"That will be the way to do it, from putting up ADUs — granny flats — to building something that's taller," she said. "It can be pretty compelling to put that jigsaw puzzle of individual units up in a matter of a few weeks compared to what might be months for stick-built structure."

"Housing continues to be the most critically needed resource,” Downtown [Los Angeles] Women’s Center Senior Director of Communication and Development Lorena Sanchez told Bisnow.

Her organization will provide services at Oatsie’s Place, a 45-unit Daylight Community Development project to serve homeless women and survivors of domestic violence that will begin work in Van Nuys in April. Among other cost-saving strategies, the developer is using modular construction, with elements of the property manufactured by indieDwell, an Idaho-based specialist in modular affordable housing units.

In Europe, the technique is more popular than in the United States, especially for the development of affordable housing units, which are in short supply in that part of the world as well. From 2021 to 2026, the market for modular buildings in Europe is predicted to grow about 5.5% per year, driven by the demand for low- to mid-rise residential buildings and public housing, according to a Mordor Intelligence report.

Sweden, for instance, has one of the highest acceptance rates of modular construction in the world, with off-site manufacturing used to build at least 45% of its new houses and at least 30% of new multifamily buildings, Mordor reports. Other European nations with high usage rates include Austria, Switzerland, Poland and the countries of Scandinavia.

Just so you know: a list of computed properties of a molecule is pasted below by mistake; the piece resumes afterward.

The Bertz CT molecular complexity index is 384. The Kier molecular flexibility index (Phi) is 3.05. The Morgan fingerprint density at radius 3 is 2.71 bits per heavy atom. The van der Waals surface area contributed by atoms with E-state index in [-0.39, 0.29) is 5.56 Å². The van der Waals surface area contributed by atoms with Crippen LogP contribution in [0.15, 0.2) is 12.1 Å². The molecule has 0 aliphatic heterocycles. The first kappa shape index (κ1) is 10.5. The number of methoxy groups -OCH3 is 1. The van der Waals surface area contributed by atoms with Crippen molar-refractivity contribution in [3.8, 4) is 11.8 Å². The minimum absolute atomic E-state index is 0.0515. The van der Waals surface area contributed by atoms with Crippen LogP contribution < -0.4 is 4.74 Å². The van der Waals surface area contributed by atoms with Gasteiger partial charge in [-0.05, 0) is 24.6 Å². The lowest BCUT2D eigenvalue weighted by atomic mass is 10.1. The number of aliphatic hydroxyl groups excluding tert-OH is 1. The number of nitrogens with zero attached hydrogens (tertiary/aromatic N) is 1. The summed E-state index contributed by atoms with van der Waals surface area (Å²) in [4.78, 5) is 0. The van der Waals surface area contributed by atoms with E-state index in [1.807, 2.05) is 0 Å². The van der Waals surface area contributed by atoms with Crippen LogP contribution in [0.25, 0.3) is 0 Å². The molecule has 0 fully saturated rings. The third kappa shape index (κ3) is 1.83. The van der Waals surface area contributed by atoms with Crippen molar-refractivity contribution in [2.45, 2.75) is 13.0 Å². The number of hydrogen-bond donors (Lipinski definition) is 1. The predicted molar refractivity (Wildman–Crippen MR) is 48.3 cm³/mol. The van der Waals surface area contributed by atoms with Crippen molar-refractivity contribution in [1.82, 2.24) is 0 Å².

Whatever the new advantages of modular construction, the industry isn't going forward in the United States if demand for building components isn't there. That was illustrated clearly last year with the closure of Skender Manufacturing, a spinoff of Chicago-based Skender Construction that produced modular and prefabricated components for developments, including steel frame units containing kitchens, bathrooms, sitting rooms and bedrooms.

The development of U.S. hospitality properties essentially ground to a halt because of the pandemic, and that proved to be a mortal wound for the company, as financing to keep the operation going dried up. It might prove to be a blow to further adoption of modular construction as well.

“It’s a chicken-and-egg problem,” Skender Manufacturing CEO Mark Skender told Construction Dive. “How do you get that scale when there's a lot of uncertainty?"  

For hotel brands that are still opening properties, however, modular construction is still viable. In fact, Dutch hotelier citizenM Hotels, which has properties in the U.S. and Europe, builds all of its hotels using the technique, with components made in the company's own factory.

"Cost savings are usually the result of schedule reduction rather than savings in direct cost, as modular construction can reduce construction time by 10% to 30%," citizenM Hotels U.S. Managing Director of Development Menno Hilberts said. "In markets with labor shortages and high labor rates, these development cost savings can be significant."

Modular construction works for citizenM, but it isn't appropriate for every development scenario, Hilberts said. Urban developments on the coasts are more suitable for modular, with construction costs tending to drop. The transportation cost of modules rises the farther a development site is from port cities.

"Also, the design has to fit," Hilberts said. "If your design cannot be 'divided' in blocks with a maximum dimension of about 12 feet wide and about 50 feet long by 10 feet tall, there is no case for modular. So hospitality, student housing and urban residential could work, but open-plan offices are less suitable."

Moreover, Hilberts said, the developer, financing source, design team, contractor and modular supplier all need to be committed to modular for the project to be a success. 

"While modular construction is simple compared to other areas of industry, it's very much leading-edge technology in the construction world," Hilberts said.